I bookmarked this article a few months ago so that I would remember to read it. Just came across it as I was cleaning out my bookmarks and gave it a read. I mostly agree with the author’s point of view. Some of what Ramsey espouses isn’t exactly what I’d consider “best practices” for many businesses. Most of my successful business owner clients use (or have used) debt to finance their business operations. Those that did it right (structure!) are/were able to grow their businesses strategically.

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Cpizzel October 27, 2011 at 21:32

Well how does the Koch brothers do so well? Being debt free and all! I think they own a lot of company’s of products that range from fertilizer to paper towels? Wow you guys are ignorant. It’s faith based scripture duh! You the man that is named Jesus who manifest himself through his people! The way, the truth and life!!!

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JT McGee February 3, 2012 at 22:35

The Koch brothers likely aren’t debt-free through their subsidiaries. Also, finance and Jesus never really co-existed. Frankly, I don’t see where what Jesus said at X year AD to be important for a study that didn’t really come about until the early 1900s.

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101 Centavos February 12, 2012 at 09:27

If Koch companies have to take on some debt, likely that it doens’t stick around for very long. Case in point is the Georgia Pacific acquisition a few years back. 21 or 22 billion in cash and some assumed debt, which was paid off fairly quickly.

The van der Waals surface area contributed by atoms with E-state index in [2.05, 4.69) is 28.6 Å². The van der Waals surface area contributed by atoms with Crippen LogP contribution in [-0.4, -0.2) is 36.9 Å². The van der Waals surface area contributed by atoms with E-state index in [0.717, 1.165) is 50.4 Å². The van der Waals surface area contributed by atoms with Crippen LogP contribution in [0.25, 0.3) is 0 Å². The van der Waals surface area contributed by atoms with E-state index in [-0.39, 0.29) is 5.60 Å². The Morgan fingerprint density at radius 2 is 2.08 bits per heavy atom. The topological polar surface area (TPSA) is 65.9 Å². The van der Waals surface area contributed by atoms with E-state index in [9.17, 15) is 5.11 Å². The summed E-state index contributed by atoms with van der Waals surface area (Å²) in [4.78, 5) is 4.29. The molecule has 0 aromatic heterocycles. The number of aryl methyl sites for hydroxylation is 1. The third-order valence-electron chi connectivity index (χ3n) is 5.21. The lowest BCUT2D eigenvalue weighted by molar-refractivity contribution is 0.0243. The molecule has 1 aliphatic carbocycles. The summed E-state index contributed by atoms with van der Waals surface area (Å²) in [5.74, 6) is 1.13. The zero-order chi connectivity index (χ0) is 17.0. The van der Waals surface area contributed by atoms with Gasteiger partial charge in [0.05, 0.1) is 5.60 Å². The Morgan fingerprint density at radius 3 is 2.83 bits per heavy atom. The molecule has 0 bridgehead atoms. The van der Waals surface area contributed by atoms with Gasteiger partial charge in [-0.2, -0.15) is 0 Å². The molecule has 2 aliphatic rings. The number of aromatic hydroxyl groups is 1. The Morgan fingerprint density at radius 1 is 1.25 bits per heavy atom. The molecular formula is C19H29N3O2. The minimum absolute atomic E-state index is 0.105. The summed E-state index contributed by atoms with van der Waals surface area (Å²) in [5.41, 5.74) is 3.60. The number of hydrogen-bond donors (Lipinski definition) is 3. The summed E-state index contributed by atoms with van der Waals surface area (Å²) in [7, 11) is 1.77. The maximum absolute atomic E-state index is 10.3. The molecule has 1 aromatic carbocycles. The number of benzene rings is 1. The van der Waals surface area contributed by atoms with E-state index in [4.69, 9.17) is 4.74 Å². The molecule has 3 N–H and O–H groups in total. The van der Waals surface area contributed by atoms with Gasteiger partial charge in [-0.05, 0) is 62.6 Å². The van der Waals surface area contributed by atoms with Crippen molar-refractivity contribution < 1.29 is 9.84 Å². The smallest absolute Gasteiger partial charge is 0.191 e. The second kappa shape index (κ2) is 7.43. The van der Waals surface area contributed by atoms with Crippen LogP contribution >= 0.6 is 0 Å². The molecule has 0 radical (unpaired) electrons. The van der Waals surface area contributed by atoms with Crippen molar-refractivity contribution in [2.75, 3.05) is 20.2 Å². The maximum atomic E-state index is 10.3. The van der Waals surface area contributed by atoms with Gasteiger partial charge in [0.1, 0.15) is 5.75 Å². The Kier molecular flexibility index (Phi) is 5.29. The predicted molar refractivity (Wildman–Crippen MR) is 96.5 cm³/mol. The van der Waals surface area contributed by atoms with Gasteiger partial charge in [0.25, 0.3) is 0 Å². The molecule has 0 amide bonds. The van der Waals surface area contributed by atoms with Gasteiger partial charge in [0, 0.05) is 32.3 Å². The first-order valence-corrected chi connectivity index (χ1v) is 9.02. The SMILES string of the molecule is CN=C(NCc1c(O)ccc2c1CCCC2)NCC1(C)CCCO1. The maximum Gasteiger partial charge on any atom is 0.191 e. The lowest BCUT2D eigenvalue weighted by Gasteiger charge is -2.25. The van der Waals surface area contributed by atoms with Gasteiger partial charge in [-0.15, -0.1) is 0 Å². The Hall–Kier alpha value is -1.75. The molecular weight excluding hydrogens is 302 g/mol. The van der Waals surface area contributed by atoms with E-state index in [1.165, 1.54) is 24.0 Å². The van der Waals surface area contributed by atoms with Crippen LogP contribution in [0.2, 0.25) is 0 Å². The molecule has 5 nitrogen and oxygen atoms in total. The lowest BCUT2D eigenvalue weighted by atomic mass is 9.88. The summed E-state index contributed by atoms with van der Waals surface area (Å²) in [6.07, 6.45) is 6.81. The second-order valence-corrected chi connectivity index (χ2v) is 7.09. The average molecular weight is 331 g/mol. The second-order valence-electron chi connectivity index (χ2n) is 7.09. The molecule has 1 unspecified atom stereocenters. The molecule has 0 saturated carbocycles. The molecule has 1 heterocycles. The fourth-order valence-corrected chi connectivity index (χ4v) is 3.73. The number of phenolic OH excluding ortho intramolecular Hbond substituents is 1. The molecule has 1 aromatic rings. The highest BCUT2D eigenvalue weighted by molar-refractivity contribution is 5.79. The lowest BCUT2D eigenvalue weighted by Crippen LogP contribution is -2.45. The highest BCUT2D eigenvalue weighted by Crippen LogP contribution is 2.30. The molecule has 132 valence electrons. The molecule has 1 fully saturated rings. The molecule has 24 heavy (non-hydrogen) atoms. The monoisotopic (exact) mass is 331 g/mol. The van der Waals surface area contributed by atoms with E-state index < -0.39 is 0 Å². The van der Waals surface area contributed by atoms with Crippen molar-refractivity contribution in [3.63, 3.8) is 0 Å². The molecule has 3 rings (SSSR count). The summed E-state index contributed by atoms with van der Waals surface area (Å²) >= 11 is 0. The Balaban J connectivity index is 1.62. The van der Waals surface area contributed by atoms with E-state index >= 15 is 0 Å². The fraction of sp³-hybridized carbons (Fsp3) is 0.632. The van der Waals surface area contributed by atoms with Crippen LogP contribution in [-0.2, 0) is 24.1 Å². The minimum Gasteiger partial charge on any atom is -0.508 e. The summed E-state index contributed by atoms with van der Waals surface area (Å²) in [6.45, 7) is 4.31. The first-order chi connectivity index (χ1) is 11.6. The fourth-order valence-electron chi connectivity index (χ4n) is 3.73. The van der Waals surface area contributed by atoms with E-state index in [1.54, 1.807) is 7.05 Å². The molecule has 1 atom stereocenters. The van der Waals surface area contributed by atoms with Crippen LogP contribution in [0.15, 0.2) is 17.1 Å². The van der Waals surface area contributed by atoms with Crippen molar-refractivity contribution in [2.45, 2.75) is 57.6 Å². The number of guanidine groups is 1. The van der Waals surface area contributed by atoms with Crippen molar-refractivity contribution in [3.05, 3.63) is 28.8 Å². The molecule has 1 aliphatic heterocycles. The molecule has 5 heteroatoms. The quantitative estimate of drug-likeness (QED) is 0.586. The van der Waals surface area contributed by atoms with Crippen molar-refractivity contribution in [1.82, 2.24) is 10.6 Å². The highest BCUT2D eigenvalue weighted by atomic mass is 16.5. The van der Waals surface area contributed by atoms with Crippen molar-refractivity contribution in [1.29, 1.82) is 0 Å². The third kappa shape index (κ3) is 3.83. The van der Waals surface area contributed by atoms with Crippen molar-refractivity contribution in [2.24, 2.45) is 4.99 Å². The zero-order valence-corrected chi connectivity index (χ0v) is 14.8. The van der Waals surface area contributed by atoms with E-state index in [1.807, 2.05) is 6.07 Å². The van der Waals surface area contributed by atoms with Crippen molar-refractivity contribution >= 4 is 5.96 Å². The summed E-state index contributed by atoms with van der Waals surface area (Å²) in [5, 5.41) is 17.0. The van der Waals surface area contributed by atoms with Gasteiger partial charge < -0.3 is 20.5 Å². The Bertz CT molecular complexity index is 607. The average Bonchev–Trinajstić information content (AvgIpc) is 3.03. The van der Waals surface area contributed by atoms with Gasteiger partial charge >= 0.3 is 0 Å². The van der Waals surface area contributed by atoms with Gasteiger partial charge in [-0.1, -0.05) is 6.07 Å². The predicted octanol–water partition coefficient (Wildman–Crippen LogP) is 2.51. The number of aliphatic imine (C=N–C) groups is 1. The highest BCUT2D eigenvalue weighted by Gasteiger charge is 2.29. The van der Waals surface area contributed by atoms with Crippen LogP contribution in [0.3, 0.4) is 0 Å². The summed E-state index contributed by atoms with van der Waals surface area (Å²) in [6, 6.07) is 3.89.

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Eric December 2, 2011 at 18:29

I don’t know much about the book nor do I know much about companies financial picture so I’m sure people will have much to write back to correct me. I do realize companies use debt (MANY), but you said: “Businesses do not run on cash, and the most profitable businesses are not debt free”

Isn’t Apple debt free? And aren’t they one of the most profitable? They are lately #1 or #2 with Exxon on market capitalization?

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JT McGee February 3, 2012 at 22:33

Apple is debt free and the most valuable company on the US exchanges. Regardless, that debt free position and $100 billion they have in cash is making the business less valuable. Remove the cash, let debt displace the working capital and you have a much more valuable business, and you have cash outside the business, a much better position.